maochiang3.jpgBrad DeLong recently described Chiang Kaishek as a “twentieth-century Chinese nationalist, socialist, general, and dictator.” By itself, this description is rather surprising. The legendary Chinese anti-Communist was actually a socialist? But not only is Brad right about this; you could go a lot further. If the 1920’s had gone a little differently, Chiang Kaishek could easily have become the first Communist dictator of China.

The following facts – from Encyclopedia Brittanica – are well-known to historians, but rarely publicized:

In 1918 [Chiang] reentered public life by joining Sun Yat-sen, the leader of the Nationalist Party, or Kuomintang. Thus began the close association with Sun on which Chiang was to build his power…

Shortly after Sun Yat-sen had begun to reorganize the Nationalist Party along Soviet lines, Chiang visited the Soviet Union in 1923 to study Soviet institutions, especially the Red Army. Back in China after four months, he became commandant of a military academy, established on the Soviet model, at Whampoa near Canton. Soviet advisers poured into Canton, and at this time the Chinese Communists were admitted into the Nationalist Party. The Chinese Communists quickly gained strength, especially after Sun’s death in 1925, and tensions developed between them and the more conservative elements among the Nationalists. Chiang, who, with the Whampoa army behind him, was the strongest of Sun’s heirs, met this threat with consummate shrewdness. By alternate shows of force and of leniency, he attempted to stem the Communists’ growing influence without losing Soviet support. Moscow supported him until 1927, when, in a bloody coup of his own, he finally broke with the Communists, expelling them from the Nationalist Party and suppressing the labour unions they had organized.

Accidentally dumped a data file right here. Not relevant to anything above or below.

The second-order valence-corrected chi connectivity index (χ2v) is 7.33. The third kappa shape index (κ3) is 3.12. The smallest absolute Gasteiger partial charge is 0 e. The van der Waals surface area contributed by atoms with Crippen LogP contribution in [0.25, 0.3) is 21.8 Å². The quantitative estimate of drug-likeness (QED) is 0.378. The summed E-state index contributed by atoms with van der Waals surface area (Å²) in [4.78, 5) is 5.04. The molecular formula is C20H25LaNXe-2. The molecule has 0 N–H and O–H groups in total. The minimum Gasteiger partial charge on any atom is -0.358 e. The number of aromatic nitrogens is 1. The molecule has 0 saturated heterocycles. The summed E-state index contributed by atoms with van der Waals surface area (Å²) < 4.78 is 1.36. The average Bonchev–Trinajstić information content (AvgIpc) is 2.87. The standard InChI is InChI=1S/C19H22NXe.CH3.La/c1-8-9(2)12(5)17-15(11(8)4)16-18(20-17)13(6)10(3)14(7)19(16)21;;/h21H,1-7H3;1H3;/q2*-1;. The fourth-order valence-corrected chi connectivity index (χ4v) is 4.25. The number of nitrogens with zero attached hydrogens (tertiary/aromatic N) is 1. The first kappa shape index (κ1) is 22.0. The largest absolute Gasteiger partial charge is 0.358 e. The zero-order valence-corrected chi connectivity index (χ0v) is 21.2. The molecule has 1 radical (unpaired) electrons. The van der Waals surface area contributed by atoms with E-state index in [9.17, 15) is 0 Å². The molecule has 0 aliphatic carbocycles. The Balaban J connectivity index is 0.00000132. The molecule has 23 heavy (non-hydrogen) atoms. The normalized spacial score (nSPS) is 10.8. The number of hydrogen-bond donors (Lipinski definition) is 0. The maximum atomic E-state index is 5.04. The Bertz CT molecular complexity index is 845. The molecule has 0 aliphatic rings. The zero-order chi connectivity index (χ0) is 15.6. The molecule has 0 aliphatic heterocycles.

Didn’t the violent break with the CCP prove that Chiang was just pretending to be a Communist sympathizer? Hardly. Rival factions of Communists have been killing each other for a very long time. If Moscow had showed Chiang the respect he felt was his due as an independent national leader, there is every reason to think he would have remained a loyal Soviet ally. Once he had a secure grip on power, it is more than possible than he would have forged ahead with fairly radical socialist policies, though it would have been hard to be as extreme as Mao.

If all this is in the encyclopedia, why have so few people heard? The main reason, I think, is that neither left-wingers nor right-wingers want to draw attention to these facts. Left-wing historians of course have no desire to highlight the leftist background of an anti-communist dictator they love to hate. But right-wingers also kept mum about Chiang’s previous close alliance with the Communists because they didn’t want to embarrass their friend and ally.The picture of Mao and Chiang comes from Historical Images.